Film expert Rhonda Vigeant of Pro8mm wants us to uncover the sweet surprises in our home movies. Use clues to discover what you have and enjoy the final product.
I am one of those people who loves movie quotes. Our family can carry on entire conversations in “movie speak.” While some of this is kind of silly, and just for fun, many movie quotes hold a deeper meaning that can be applied to life, both practically and philosophically. Those are the quotes I like the most.
One of my favorites is from the movie Forrest Gump. Tom Hanks’ character speaks of his Mama (Sally Fields) when he endearingly recalls, “Mama always said, Life Is Like A Box of Chocolates, You never know what you’re going to get.” To me, that is not only a beautiful metaphor, but also it really does apply to our reels of old home movies.
Discovering Your Home Movies
If you are like many of us, those home movies are sitting in a shoebox somewhere in your home, collecting dust. You might have even pulled them out a couple of times, feeling a responsibility to curate the contents, but often there is a lack the emotional connection to the material because we can’t see the image like we can with a photo. We have difficulty in mustering up that sense of urgency to get them scanned and bring them into our digital life – until we HAVE to for a memorial or milestone family event. We don’t have a game plan about how to budget for it, transfer it, edit it, share it in a way that that will move the project from “TO DO” to “TA DA!”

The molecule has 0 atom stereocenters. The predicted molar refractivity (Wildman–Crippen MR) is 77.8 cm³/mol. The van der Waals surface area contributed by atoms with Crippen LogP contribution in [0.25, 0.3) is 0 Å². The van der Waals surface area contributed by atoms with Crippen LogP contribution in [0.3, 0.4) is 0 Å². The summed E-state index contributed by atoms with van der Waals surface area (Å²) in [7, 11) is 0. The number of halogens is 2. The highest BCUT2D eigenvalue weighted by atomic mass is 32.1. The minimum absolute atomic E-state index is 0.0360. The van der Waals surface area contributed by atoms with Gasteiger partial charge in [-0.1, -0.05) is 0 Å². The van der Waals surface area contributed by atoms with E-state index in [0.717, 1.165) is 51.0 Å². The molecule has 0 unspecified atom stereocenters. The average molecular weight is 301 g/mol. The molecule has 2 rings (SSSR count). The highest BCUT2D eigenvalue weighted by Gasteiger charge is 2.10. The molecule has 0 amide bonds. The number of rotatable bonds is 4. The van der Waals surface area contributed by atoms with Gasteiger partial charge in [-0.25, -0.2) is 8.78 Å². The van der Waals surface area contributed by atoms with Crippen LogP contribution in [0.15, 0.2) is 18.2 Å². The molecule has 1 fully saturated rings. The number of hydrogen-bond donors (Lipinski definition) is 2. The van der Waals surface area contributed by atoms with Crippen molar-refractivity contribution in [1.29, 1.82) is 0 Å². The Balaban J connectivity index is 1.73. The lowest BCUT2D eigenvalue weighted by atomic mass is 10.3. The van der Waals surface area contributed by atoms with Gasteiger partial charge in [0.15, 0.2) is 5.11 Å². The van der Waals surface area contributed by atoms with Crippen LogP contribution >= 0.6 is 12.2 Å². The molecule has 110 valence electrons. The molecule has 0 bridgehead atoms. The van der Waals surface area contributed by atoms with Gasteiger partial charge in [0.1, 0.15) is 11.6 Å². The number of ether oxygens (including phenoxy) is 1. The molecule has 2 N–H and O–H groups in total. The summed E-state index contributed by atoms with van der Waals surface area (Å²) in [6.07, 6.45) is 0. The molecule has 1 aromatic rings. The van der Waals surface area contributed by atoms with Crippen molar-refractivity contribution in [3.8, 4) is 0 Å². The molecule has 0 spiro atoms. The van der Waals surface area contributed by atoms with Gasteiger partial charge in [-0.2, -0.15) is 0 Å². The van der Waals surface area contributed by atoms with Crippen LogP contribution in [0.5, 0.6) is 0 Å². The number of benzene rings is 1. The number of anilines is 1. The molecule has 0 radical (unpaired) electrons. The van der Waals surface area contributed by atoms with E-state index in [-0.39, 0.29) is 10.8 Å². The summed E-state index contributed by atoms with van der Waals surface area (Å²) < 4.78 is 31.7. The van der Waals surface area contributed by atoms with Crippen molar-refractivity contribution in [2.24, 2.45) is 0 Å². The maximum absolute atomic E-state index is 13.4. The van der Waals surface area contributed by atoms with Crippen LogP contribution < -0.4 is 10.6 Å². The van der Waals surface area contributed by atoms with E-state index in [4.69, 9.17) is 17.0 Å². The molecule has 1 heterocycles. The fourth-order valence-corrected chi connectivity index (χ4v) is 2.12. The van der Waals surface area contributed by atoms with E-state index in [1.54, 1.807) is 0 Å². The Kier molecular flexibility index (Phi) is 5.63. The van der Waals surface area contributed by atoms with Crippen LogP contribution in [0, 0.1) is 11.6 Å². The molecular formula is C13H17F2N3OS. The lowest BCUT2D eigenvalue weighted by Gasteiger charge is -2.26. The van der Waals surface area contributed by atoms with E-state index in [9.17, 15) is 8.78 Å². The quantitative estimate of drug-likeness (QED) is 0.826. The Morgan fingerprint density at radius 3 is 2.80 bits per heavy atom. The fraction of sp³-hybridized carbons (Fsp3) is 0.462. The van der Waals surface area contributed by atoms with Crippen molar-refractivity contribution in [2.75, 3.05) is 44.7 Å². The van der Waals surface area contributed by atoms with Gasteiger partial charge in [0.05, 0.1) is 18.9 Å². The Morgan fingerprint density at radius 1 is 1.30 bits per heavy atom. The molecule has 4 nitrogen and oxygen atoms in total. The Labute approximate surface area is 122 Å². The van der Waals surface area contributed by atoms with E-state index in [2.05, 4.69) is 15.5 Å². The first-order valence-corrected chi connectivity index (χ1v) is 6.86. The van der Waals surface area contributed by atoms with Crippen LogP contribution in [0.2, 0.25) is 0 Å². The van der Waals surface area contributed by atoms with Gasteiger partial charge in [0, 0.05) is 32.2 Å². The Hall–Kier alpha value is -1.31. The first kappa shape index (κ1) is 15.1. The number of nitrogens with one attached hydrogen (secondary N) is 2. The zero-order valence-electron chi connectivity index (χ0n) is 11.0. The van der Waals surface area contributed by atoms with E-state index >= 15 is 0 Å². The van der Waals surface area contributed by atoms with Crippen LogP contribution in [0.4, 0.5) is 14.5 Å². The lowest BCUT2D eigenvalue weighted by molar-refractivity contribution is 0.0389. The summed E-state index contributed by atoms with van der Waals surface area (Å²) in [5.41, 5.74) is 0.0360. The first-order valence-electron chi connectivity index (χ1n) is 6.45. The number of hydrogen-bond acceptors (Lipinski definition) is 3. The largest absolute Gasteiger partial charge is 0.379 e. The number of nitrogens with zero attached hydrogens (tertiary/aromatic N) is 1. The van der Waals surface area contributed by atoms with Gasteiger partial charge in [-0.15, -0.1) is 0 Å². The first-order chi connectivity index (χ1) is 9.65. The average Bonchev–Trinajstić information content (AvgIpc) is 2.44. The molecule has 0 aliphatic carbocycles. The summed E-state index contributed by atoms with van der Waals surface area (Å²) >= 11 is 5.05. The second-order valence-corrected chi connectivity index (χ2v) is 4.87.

Have you ever opened a box of chocolates and said to yourself “I just don’t know which one to pick, so forget it, I won’t have one.” No, of course not! We look for clues as to what might me the one we are looking for and we take a chance. Even if we didn’t pick the one we thought was the vanilla cream, we took a chance and probably still enjoyed it!
[bctt tweet=”Home movies are like a box of chocolates…you never know what you are going to get!” username=”photoorganizers”]
Look For Clues About Your Home Movies
Many people want to find a specific reel in their archive, such as a wedding, or milestone event. If they can’t find a reel marked with the particular event they want to see, they get stuck.
Just like a box of chocolates, we can look at the sampling of reels for clues. We might pull a few out and look at the any notes that were written on the boxes trying to make sense of the content. We use our nose to get clues about the condition of the film. We might notice a strong smell of vinegar or white chalky mold, which would indicate that the reels are starting to decay or got wet. We think about putting the box away, as procrastination seems like an easier game plan, but that little voice inside of us tells us to get “reel” about our home movie legacy before it’s too late!